Bernstein testAcid perfusion test
Heartburn is a painful burning feeling just below or behind the breastbone. Most of the time, it comes from the esophagus. The pain often rises in ...
Esophageal manometry is a test to measure how well the esophagus is working.
How the Test is Performed
The test is done in a gastroenterology laboratory. A nasogastric (NG) tube is passed through one side of your nose and into your esophagus. Mild hydrochloric acid will be sent down the tube, followed by salt water (saline) solution. This process may be repeated several times.
You will be asked to tell the health care team about any pain or discomfort you have during the test.
How to Prepare for the Test
You will be asked not to eat or drink anything for 8 hours before the test.
How the Test will Feel
You may have a gagging feeling and some discomfort when the tube is put in place. The acid may cause symptoms of heartburn. Your throat may be sore after the test.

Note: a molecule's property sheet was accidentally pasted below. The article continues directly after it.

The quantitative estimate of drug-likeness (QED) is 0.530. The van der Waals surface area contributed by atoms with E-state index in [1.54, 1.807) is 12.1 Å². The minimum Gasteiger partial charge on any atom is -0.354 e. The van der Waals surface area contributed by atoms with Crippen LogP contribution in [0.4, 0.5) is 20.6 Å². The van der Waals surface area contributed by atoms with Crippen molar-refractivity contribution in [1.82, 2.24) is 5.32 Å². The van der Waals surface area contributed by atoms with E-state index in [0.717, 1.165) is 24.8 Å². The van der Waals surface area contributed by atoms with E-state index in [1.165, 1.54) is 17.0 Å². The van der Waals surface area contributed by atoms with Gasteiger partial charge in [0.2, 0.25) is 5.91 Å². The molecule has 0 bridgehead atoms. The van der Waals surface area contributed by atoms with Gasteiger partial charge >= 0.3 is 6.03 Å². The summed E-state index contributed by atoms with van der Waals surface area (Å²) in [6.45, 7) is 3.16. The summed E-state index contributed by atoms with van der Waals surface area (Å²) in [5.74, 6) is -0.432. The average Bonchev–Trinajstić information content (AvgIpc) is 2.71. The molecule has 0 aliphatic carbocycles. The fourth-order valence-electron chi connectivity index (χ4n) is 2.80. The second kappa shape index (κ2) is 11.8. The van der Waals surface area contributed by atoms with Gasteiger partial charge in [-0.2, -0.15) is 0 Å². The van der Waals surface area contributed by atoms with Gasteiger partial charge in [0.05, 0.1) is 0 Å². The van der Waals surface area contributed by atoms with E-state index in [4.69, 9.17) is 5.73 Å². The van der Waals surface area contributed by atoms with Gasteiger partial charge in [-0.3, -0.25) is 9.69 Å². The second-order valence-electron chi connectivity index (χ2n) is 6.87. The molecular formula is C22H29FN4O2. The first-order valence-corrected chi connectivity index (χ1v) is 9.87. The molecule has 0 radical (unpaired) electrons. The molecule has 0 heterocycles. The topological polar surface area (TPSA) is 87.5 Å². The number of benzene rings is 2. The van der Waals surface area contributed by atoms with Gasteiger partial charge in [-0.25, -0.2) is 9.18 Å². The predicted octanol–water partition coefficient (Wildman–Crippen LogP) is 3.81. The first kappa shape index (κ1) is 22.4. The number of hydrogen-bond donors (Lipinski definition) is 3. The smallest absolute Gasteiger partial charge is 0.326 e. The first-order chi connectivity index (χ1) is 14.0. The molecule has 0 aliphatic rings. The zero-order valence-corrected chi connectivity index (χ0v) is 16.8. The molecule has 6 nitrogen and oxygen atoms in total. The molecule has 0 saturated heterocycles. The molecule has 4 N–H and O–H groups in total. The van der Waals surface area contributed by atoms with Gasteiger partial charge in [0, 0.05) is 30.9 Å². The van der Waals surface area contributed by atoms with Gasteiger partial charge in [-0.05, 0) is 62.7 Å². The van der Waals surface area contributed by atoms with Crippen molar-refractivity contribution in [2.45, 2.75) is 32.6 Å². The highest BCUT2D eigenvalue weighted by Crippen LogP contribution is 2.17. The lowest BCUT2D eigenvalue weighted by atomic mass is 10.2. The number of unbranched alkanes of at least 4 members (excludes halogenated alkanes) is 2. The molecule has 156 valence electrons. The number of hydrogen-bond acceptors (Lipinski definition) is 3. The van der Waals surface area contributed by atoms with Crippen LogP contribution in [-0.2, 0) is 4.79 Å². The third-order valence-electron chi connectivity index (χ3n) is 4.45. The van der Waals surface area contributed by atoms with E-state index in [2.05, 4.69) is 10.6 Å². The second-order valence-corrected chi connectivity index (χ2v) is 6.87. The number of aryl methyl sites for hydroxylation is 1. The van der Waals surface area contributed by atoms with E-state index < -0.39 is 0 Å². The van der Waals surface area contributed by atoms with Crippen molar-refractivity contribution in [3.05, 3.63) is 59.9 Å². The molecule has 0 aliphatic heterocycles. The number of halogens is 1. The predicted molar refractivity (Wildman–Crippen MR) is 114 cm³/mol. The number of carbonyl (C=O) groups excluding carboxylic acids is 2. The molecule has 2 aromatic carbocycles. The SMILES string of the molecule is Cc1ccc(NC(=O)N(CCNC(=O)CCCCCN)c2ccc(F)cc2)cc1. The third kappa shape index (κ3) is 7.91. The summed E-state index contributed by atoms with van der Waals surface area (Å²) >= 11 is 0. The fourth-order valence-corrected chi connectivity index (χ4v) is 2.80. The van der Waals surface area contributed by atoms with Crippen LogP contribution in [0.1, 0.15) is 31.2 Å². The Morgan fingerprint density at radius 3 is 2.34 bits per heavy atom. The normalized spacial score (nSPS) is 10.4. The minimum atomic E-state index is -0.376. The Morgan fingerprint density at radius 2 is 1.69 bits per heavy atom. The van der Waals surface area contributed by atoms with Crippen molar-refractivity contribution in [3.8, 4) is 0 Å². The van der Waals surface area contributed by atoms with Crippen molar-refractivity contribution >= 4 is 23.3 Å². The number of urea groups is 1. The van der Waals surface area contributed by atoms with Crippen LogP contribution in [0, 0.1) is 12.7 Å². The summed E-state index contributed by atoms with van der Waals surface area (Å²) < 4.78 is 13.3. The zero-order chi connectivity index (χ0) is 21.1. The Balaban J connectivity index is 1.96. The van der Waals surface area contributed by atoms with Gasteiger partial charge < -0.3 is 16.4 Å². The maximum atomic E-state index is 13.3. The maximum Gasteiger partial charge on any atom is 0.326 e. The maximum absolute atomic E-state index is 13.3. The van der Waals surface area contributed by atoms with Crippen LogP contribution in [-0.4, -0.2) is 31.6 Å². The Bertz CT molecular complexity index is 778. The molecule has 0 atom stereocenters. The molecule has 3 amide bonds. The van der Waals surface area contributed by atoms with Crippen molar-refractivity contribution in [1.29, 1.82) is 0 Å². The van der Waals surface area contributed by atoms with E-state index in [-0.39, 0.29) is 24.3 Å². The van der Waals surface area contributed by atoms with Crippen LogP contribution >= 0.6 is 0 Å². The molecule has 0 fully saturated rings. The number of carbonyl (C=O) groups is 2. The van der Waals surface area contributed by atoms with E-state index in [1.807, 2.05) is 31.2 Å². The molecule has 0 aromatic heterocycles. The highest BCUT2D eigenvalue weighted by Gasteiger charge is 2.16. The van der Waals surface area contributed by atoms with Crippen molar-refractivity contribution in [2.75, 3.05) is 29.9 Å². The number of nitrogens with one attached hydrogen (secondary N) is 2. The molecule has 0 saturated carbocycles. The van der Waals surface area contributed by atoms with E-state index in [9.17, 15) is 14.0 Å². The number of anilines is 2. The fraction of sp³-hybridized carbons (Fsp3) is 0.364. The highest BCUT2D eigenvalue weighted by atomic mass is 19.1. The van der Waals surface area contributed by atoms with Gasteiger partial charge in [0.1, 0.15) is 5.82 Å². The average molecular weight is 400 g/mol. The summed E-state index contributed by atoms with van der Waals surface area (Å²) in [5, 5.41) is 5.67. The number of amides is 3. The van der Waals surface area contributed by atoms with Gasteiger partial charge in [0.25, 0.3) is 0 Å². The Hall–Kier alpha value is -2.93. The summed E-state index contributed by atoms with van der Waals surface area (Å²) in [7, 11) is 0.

Why the Test is Performed
The test tries to reproduce symptoms of gastroesophageal reflux (stomach acids coming back up into the esophagus). It is done to see if you have the condition.
Gastroesophageal reflux disease (GERD) is a condition in which the stomach contents leak backward from the stomach into the esophagus (food pipe). F...
The test results will be negative.
What Abnormal Results Mean
A positive test shows that your symptoms are caused by esophageal reflux of acid from the stomach.
There is a risk of gagging or vomiting.
Kavitt RT, Vaezi MF. Diseases of the esophagus. In: Flint PW, Haughey BH, Lund V, et al, eds. Cummings Otolaryngology: Head & Neck Surgery. 6th ed. Philadelphia, PA: Elsevier Saunders; 2015:chap 69.
Pandolfino JE, Kahrilas PJ. Esophageal neuromuscular function and motility disorders In: Feldman M, Friedman LS, Brandt LJ, eds. Sleisenger and Fordtran's Gastrointestinal and Liver Disease. 10th ed. Philadelphia, PA: Elsevier Saunders; 2016:chap 43.
Stomach and stomach lining - illustration
The stomach connects the esophagus to the small intestines and is where the majority of food digestion takes place.
Stomach and stomach lining
Review Date: 12/1/2016
Reviewed By: Subodh K. Lal, MD, gastroenterologist with Gastrointestinal Specialists of Georgia, Austell, GA. Review provided by VeriMed Healthcare Network. Also reviewed by David Zieve, MD, MHA, Medical Director, Brenda Conaway, Editorial Director, and the A.D.A.M. Editorial team.